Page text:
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Climate Change and Thai Rice Farmers

A farmer drives his tractor through his flooded rice fields in Thailand’s

 

Chiangrai Times – Thai farmers urged to grow rice earlier than usual to avoid damage by flooding. An agriculture expert has urged Rice farmers in Thailand to cultivate Rice far ahead of Monsoon season to prevent enormous damage to their crops due to perennial flooding.

Charuek Singhapreecha, head of the Office of Agricultural Economics’s Foresight Center, said that the government should convince rice farmers in a dozen provinces of the central and lower northern regions of Thailand to plant their regular crop of rice before May so that they can harvest before September or October which is usually the height of tropical Monsoon season each year.

Thailand is the world’s largest Rice exporter.

In such Rice-growing provinces as Chainat, Singhaburi, Ayudhya, Supanburi, Nakorn Sawan, Pijit, Sukothai and Pitsanuloak, the regular planting of rice usually starts in May and harvested by mid-September until mid-October, the period when severe flooding usually occur in rice fields damaging millions of dollars worth of crops.

Farmers wade through flooded rice fields

The excessive water from excessive rainfall usually flows from rivers in the north to the Rice paddies in low-lying areas.

Last year, vast areas of farmlands in the central and the lower northern regions in Thailand were hit by severe flooding in October and November last year.

“Besides, the government should seek ways and means to develop the rice genus which will be stronger and more resistant to excessive water so that rice crops can still be harvested even when the paddies are flooded. Volume of this year’s regular crop is believed to drop due to the flooding of over 160,000 acres of farmland in those provinces,” Charuek said.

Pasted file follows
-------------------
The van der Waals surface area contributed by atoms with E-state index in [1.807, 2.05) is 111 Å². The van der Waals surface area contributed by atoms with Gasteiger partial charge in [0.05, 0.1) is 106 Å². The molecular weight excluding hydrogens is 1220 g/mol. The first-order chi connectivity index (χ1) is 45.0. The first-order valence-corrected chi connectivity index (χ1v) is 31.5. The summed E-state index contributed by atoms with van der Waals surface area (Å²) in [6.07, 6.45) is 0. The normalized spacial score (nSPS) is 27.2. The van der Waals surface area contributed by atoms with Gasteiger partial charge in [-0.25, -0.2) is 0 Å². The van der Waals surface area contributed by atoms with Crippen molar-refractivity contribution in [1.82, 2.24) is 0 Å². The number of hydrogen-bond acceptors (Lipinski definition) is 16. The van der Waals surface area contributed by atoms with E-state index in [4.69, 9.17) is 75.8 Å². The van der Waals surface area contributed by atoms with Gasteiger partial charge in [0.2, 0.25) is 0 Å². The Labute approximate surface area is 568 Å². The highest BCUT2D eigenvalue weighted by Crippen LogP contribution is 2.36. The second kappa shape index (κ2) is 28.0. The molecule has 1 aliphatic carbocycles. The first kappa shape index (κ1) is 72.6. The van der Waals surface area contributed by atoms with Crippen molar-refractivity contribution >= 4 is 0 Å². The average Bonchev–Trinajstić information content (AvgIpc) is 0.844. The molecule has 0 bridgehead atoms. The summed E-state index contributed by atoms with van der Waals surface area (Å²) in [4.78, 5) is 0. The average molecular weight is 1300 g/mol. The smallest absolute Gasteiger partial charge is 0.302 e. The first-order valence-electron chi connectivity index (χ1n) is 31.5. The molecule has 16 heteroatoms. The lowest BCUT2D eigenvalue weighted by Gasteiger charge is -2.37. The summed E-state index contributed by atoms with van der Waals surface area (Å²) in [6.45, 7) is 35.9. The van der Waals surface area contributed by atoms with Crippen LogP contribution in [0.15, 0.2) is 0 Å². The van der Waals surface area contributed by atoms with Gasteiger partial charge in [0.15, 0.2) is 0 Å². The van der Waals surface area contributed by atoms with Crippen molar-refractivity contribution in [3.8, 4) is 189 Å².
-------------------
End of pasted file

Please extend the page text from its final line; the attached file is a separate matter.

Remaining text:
Charuek added that the authorities should see to it that the farmers will be alerted and well-prepared in the event of flooding, adding that levees and water gates along rivers and canals should be regularly fixed and fortified to better contain excessive waters flowing from rivers upstream.

According to the Office of Agricultural Economics’ Foresight Center, an estimated 210,000 tons of rice grown in 160,000 acres are believed to be destroyed by flooding each year, incurring a loss of about US$73-M.

About 9.5% of the 5.7-M acres of farmland in 14 central and lower northern provinces is believed to be affected by current rainstorms and flooding, especially on both sides of Chao Phraya, Thailand’s largest river, which runs through the heart of the central region.

Meanwhile, Somporn Isavilanond of the Knowledge Network Institute of Thailand has opposed the government’s rice pledging scheme which had arbitrarily raised the price of rice to US$500 per ton because, he said, it will only curtail the Thai rice’s competitive edge against the Indian and Vietnamese rice in the world market.